New research suggests that patients with hormone receptor (HR)-positive/HER2-negative breast cancer who have BRCA1/2 pathogenic variants (PVs) are overtreated. 

The study suggests that these patients are twice as likely as patients without BRCA1/2 PVs to receive platinum chemotherapy. 

This finding “emphasizes the need to monitor how genetic testing results are managed in oncology practice,” the researchers wrote. They reported the finding in JNCI Cancer Spectrum.


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The researchers noted that, although germline genetic testing is widespread, it hasn’t been clear whether carriers of germline PVs in BRCA1/2 or other cancer susceptibility genes benefit from some chemotherapy drugs more than others.

To investigate this, the researchers analyzed a cohort of patients from Georgia and California who had stage I-III breast cancer and were diagnosed from 2013 to 2017. Data on patients’ chemotherapy regimens were obtained from SEER registries, and the patients’ germline genetic testing results were obtained from 4 clinical laboratories. 

Of the 2293 patients included, 1451 had HR-positive/HER2-negative disease, and 842 had triple-negative breast cancer (TNBC). For all patients, the most commonly used drug was cyclophosphamide, followed by taxanes, anthracyclines, platinum agents, and other agents.

Multivariable analysis showed that, among patients with HR-positive/HER2-negative disease, the use of platinum agents varied by genetic results. Specifically, platinum agents were used more frequently in patients with BRCA1/2 PVs (odds ratio [OR], 2.44; 95% CI, 1.36-4.38; P =.003).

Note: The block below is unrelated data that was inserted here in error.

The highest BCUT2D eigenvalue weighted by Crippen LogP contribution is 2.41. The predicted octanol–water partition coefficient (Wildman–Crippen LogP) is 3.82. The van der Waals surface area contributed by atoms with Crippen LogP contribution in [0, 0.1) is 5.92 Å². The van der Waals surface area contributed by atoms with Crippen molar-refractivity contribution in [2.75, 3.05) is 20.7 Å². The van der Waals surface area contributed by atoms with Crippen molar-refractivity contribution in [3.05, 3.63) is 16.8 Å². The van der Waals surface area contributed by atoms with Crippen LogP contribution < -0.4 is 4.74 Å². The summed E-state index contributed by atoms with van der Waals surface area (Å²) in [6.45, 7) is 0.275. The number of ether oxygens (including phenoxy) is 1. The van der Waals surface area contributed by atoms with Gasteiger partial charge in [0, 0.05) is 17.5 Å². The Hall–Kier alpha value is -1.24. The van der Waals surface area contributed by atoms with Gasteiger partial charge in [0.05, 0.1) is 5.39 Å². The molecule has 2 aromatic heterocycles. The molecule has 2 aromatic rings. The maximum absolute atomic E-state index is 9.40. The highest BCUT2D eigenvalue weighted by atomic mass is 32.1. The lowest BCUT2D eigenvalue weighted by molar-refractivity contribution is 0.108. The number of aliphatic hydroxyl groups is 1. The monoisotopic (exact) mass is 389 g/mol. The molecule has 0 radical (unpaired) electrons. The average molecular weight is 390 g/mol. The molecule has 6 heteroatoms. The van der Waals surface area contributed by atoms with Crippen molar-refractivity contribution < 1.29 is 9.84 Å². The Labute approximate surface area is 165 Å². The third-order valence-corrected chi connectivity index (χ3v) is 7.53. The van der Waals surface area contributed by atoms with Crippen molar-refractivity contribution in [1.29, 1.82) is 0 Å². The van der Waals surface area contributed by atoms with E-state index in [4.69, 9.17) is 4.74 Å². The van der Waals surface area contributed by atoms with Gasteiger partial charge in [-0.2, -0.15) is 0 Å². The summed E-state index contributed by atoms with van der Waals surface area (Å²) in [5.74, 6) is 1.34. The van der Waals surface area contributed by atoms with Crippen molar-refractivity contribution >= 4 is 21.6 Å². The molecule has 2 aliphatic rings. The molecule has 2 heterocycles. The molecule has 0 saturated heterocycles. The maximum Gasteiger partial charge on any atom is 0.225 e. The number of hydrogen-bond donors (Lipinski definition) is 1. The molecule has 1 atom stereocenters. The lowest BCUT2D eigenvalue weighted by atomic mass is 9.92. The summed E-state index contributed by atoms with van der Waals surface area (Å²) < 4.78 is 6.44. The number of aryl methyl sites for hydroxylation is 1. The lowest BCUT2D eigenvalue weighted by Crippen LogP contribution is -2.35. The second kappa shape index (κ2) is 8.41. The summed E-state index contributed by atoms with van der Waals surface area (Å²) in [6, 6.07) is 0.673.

“Practice guidelines do not advise that platinum agents should be used for most patients with early-stage, HER2-negative breast cancer; thus, we were surprised to find 2-fold greater odds of platinum receipt by BRCA1/2 PV carriers versus non-carriers with HR-positive/HER2-negative disease,” the researchers wrote. 

Patients with HR-positive/HER2-negative disease were also more likely to receive intensive chemotherapy if they had a higher disease stage (OR, 9.56; P <.001). They were less likely to receive intensive chemotherapy if they were younger (OR, 0.49; P <.001) or had grade 3 vs grade 1 disease (OR, 0.56; P <.001). 

Among patients with TNBC, there was no significant difference in the use of more intensive chemotherapy between patients with and without BRCA1/2 PVs. However, higher-stage disease was associated with a greater likelihood of receiving a more intensive regimen (OR, 4.59; P <.001).

The researchers noted that the possible overtreatment of BRCA1/2 carriers with HR-positive/HER2-negative disease may expose patients to unnecessary toxicities. This includes neuropathy, cardiomyopathy, and secondary hematologic malignancies.

Reference

Kurian AW, Abrahamse P, Hamilton AS, et al. Chemotherapy regimens received by women with BRCA1/2 pathogenic variants for early-stage breast cancer treatment. JNCI Cancer Spectrum. Published online June 20, 2022. doi:10.1093/jncics/pkac045